A New Study May Have Uncovered the Secret to Actually Controlling Your Cravings
The research, which is forthcoming in the Journal of Marketing Research, found that people eat less junk food when they fill their own plate, as opposed to having someone else serve it to them.
People eat less junk food when they fill their own plate, as opposed to having someone else serve it to them.
Conducted over the course of five experiments, researchers had volunteers enter a lab where there were Reese's Pieces on a table up for grabs. When the candy was served in a bowl for people to scoop themselves, no one did so; if they were served in individual cups, roughly one-third of the participants took some.
Authors of the study wrote that people seem to "have a greater inclination to consume these snacks when less (versus more) physical involvement is required to help themselves to the food." Interestingly, this isn't the case for healthy snacks. "We suggest that this behavior occurs because being less physically involved in serving one's food allows participants to reject responsibility for unhealthy eating and thus to feel better about themselves following indulgent consumption."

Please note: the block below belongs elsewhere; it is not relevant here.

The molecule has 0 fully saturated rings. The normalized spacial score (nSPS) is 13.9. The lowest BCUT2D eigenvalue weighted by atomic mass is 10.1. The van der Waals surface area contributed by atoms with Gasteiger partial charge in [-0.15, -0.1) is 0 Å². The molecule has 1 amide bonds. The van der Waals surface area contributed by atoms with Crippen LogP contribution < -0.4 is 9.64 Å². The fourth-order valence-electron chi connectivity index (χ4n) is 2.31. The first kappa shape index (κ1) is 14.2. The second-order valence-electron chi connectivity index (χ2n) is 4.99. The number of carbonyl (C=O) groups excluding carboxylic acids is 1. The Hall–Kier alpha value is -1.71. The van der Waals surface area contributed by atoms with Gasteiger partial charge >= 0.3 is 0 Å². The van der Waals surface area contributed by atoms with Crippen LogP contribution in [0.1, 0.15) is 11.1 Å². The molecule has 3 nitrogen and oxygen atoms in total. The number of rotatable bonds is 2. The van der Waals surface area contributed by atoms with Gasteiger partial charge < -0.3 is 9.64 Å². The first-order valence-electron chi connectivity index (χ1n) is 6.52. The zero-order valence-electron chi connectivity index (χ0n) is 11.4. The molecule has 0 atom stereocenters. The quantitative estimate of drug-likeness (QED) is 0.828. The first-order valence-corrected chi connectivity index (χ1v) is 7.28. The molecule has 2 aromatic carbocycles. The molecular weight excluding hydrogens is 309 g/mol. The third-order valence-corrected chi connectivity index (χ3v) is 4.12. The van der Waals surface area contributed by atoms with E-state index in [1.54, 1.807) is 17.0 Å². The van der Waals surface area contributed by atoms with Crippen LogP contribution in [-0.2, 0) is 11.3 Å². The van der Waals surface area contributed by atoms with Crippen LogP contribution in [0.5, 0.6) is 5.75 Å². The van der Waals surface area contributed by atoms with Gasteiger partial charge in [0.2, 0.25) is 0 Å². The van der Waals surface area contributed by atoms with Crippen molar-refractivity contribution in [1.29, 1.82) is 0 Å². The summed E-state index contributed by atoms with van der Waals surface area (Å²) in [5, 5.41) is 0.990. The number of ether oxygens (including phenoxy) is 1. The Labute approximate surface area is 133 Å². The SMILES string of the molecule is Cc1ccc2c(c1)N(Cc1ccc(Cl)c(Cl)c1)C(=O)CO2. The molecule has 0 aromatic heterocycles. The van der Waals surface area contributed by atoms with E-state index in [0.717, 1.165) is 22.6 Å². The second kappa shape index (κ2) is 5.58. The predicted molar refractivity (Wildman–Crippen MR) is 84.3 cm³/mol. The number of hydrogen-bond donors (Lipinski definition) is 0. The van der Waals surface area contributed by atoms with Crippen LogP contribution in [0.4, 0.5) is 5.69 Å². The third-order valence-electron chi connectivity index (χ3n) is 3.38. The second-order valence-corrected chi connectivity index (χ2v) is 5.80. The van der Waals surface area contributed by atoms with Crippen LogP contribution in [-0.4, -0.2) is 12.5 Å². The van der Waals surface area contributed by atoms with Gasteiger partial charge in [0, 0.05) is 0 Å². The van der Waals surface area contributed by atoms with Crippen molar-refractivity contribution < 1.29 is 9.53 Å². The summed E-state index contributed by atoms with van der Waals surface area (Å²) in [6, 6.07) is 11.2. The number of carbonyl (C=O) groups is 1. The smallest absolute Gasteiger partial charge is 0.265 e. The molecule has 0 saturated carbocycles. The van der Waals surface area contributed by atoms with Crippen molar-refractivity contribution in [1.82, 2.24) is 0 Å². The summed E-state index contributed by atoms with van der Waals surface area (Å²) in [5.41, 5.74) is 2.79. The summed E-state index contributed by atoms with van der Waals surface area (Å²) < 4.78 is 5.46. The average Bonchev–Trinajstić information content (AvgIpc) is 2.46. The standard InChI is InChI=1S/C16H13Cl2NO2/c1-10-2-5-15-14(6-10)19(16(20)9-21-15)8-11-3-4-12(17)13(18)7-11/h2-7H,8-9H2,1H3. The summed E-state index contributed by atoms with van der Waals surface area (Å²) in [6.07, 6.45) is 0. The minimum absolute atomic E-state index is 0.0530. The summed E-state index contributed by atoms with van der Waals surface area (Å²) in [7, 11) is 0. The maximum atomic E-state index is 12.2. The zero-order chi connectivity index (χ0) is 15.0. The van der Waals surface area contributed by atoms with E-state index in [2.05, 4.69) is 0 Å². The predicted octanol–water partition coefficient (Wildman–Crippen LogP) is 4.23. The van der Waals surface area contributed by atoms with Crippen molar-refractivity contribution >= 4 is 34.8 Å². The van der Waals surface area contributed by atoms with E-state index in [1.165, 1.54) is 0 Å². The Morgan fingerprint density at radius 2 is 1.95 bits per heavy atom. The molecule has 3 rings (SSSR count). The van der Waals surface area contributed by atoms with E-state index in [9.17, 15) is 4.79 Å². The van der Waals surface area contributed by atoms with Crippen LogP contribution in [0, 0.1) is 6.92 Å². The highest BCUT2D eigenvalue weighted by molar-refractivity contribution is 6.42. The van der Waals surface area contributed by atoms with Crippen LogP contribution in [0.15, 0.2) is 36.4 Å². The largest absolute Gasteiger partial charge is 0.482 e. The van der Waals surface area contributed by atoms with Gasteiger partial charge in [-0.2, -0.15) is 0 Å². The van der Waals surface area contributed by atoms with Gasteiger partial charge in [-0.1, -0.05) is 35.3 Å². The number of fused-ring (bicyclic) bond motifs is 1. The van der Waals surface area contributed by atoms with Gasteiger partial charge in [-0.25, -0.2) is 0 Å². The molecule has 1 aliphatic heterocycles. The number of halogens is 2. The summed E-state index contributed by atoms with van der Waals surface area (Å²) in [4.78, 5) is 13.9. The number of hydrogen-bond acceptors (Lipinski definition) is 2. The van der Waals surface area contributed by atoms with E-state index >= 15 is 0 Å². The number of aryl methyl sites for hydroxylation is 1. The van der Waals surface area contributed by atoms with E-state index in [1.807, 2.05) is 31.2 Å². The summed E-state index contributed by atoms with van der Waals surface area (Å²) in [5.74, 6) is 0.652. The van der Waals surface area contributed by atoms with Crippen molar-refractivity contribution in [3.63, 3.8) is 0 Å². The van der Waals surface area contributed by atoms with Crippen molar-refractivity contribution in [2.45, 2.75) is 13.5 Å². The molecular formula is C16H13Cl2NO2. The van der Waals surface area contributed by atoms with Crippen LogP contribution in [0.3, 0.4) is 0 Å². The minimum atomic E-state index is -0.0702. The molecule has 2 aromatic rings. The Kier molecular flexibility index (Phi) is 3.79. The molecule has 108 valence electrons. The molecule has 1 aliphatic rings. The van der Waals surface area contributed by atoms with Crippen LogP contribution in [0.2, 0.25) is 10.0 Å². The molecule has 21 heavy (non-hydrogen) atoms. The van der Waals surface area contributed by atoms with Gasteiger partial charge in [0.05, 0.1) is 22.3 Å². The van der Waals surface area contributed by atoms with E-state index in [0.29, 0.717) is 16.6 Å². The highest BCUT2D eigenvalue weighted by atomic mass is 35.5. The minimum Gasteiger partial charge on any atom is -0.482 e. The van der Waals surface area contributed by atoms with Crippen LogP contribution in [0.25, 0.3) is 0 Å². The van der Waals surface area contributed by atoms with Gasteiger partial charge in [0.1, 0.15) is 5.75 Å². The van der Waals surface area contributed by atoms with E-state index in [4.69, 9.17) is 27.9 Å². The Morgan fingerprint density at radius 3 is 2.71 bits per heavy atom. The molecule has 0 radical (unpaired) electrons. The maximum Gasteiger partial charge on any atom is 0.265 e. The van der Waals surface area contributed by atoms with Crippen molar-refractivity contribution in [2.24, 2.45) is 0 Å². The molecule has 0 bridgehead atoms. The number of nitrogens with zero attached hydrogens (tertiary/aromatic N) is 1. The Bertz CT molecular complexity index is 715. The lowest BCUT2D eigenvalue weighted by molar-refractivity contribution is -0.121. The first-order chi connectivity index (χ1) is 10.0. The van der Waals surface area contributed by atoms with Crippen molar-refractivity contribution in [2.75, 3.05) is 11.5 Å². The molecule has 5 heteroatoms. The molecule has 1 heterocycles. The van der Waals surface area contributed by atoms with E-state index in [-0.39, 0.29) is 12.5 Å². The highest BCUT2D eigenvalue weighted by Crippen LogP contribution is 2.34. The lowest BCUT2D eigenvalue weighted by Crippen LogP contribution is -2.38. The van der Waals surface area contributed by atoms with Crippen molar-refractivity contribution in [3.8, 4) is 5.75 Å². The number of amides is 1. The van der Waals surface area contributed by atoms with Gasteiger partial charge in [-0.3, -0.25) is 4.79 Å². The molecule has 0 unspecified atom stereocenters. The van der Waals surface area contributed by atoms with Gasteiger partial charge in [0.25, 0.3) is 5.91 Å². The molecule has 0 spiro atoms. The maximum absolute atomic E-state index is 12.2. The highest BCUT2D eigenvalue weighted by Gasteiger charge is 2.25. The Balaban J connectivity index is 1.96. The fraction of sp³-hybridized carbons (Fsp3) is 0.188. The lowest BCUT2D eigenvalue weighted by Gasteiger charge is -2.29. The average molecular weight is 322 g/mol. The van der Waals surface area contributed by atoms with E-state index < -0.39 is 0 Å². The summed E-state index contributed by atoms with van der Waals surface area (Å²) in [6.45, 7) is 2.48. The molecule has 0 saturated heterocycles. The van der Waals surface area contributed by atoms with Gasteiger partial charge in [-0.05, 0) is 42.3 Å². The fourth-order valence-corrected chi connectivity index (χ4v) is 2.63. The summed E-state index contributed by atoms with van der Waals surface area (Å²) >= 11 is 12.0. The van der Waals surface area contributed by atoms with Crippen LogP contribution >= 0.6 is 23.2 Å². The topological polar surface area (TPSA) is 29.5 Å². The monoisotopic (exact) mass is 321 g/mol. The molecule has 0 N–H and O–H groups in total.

Of course, if you've already decided that you want to cut out something like sugar entirely, serving yourself doesn't exactly help the cause—luckily, there's a foolproof detox plan that might just sweeten the deal.
Fun fact: Healthy, cleanse-approved comfort food isn't an oxymoron. And these are 10 brilliant food hacks you need to try ASAP.
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